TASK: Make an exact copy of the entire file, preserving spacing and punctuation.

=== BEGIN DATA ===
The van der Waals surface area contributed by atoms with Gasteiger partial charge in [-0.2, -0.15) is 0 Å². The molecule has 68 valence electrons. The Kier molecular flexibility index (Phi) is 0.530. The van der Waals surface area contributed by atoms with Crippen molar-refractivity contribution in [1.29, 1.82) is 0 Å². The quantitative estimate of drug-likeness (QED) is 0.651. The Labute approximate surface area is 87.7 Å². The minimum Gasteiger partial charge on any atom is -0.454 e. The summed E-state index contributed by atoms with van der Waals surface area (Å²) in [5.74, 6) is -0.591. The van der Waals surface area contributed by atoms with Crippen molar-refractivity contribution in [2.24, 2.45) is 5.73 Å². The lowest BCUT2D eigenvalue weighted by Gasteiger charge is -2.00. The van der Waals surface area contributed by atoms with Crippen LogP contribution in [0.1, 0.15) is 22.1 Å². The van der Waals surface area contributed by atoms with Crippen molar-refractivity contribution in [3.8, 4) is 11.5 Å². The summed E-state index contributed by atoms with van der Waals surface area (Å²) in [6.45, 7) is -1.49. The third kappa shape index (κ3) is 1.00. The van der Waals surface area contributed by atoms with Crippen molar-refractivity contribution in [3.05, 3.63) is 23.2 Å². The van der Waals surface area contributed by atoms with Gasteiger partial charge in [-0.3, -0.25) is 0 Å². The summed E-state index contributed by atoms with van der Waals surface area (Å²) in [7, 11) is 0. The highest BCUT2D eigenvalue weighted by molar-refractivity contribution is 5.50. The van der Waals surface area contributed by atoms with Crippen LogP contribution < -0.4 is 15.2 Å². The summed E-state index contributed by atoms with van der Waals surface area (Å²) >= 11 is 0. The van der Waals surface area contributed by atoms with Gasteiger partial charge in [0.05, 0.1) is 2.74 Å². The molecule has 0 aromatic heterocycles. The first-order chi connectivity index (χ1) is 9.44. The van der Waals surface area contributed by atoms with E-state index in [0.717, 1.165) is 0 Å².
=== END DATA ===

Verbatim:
The van der Waals surface area contributed by atoms with Gasteiger partial charge in [-0.2, -0.15) is 0 Å². The molecule has 68 valence electrons. The Kier molecular flexibility index (Phi) is 0.530. The van der Waals surface area contributed by atoms with Crippen molar-refractivity contribution in [1.29, 1.82) is 0 Å². The quantitative estimate of drug-likeness (QED) is 0.651. The Labute approximate surface area is 87.7 Å². The minimum Gasteiger partial charge on any atom is -0.454 e. The summed E-state index contributed by atoms with van der Waals surface area (Å²) in [5.74, 6) is -0.591. The van der Waals surface area contributed by atoms with Crippen molar-refractivity contribution in [2.24, 2.45) is 5.73 Å². The lowest BCUT2D eigenvalue weighted by Gasteiger charge is -2.00. The van der Waals surface area contributed by atoms with Crippen LogP contribution in [0.1, 0.15) is 22.1 Å². The van der Waals surface area contributed by atoms with Crippen molar-refractivity contribution in [3.8, 4) is 11.5 Å². The summed E-state index contributed by atoms with van der Waals surface area (Å²) in [6.45, 7) is -1.49. The third kappa shape index (κ3) is 1.00. The van der Waals surface area contributed by atoms with Crippen molar-refractivity contribution in [3.05, 3.63) is 23.2 Å². The van der Waals surface area contributed by atoms with Gasteiger partial charge in [-0.3, -0.25) is 0 Å². The summed E-state index contributed by atoms with van der Waals surface area (Å²) in [7, 11) is 0. The highest BCUT2D eigenvalue weighted by molar-refractivity contribution is 5.50. The van der Waals surface area contributed by atoms with Crippen LogP contribution < -0.4 is 15.2 Å². The summed E-state index contributed by atoms with van der Waals surface area (Å²) >= 11 is 0. The van der Waals surface area contributed by atoms with Gasteiger partial charge in [0.05, 0.1) is 2.74 Å². The molecule has 0 aromatic heterocycles. The first-order chi connectivity index (χ1) is 9.44. The van der Waals surface area contributed by atoms with E-state index in [0.717, 1.165) is 0 Å².